Crystal Space
Welcome, Guest. Please login or register.
October 02, 2014, 10:01:24 am

Login with username, password and session length
Search:     Advanced search
9020 Posts in 2053 Topics by 8577 Members
Latest Member: Anerome
* Home Help Search Login Register
+  Crystal Space
|-+  Crystal Space Development
| |-+  Support
| | |-+  smooth polygons
« previous next »
Pages: [1] Print
Author Topic: smooth polygons  (Read 971 times)
zamme
Newbie
*
Posts: 16


View Profile Email
« on: February 17, 2010, 01:34:35 pm »

Hi all.

It's possible to use any kind of "smooth polygons" like in blender?
Logged
res
Develazyoper
CS Developer
Full Member
*****
Posts: 206


View Profile Email
« Reply #1 on: February 19, 2010, 07:28:04 pm »

CrystalSpace "just" displays triangle meshes using per-vertex normals for lighting.
So how smooth (or not) your geometry looks depends on what you're feeding into it...
Logged
jwir3
Administrator
Newbie
*****
Posts: 13


6420596 scottj@cs.umn.edu
View Profile WWW Email
« Reply #2 on: February 22, 2010, 09:11:06 pm »

Hi zamme:

Blender's 'Set Smooth' button actually functions more in the rendering context.  What it does is recalculate the normals based on the vertices and faces, taking into account an 'averaging' of the normals in order to achieve that smooth look when lit.  When you choose 'Set Solid', in contrast, it calculates the normals solely based on the faces.  In addition, there's the shading algorithm that's being used to render the scene which can impact how smooth a mesh looks.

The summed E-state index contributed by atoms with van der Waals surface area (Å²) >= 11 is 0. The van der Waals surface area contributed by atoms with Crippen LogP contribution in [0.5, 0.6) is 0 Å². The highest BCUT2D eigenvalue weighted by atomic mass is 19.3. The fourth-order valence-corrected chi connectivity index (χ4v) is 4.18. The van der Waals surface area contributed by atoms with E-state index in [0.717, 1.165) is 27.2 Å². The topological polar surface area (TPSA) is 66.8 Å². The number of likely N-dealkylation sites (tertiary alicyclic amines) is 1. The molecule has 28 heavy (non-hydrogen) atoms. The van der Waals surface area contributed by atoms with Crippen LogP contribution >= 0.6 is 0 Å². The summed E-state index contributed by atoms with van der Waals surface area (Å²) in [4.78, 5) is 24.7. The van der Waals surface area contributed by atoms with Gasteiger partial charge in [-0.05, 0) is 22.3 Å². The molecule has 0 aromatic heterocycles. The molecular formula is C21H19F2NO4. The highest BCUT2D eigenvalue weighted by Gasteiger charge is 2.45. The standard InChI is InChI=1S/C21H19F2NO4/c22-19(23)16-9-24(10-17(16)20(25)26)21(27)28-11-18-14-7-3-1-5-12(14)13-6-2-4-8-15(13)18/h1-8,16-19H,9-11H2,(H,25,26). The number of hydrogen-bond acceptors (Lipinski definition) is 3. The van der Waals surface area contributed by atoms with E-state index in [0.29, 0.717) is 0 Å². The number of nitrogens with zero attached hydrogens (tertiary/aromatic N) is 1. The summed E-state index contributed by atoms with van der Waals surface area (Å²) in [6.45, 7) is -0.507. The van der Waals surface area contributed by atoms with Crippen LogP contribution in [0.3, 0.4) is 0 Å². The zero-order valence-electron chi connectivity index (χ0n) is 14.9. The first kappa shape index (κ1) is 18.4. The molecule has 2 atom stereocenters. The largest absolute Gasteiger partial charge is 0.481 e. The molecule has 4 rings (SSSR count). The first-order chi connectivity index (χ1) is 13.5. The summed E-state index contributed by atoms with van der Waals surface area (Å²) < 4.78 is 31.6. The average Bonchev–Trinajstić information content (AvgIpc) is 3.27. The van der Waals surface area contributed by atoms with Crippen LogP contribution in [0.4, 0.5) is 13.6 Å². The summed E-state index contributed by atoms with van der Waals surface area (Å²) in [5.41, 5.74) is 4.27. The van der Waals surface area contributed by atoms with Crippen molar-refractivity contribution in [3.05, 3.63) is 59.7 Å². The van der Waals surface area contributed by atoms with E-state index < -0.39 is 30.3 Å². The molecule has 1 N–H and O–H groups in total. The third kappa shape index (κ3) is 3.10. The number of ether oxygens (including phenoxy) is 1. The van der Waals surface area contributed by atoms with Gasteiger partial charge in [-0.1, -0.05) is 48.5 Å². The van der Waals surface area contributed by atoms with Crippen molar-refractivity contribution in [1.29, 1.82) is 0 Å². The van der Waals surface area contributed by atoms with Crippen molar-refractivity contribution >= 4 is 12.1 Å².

So, there are a couple of things you can do to emulate this behavior in Crystal Space:

1) Export your mesh from Blender so that 'Set Smooth' is enabled, making the normals behave as if the mesh were smooth.
2) Change the geometry of your mesh so that it's more subdivided, thus making the actual surface appear smoother because there are more polygons.  This is a balancing act, though - you don't want to subdivide everything, because then you will innundate your scene with polygons, and it may take longer to render.
3) Change the shader used to more accurately compute the color you want at a given pixel based on input geometry, normals, and lighting.

I would suggest a combination of 1 and 3.

~Scott
Logged
Pages: [1] Print 
« previous next »
Jump to:  

Powered by MySQL Powered by PHP Powered by SMF 1.1.2 | SMF © 2006-2007, Simple Machines LLC Valid XHTML 1.0! Valid CSS!
Page created in 7.321 seconds with 17 queries.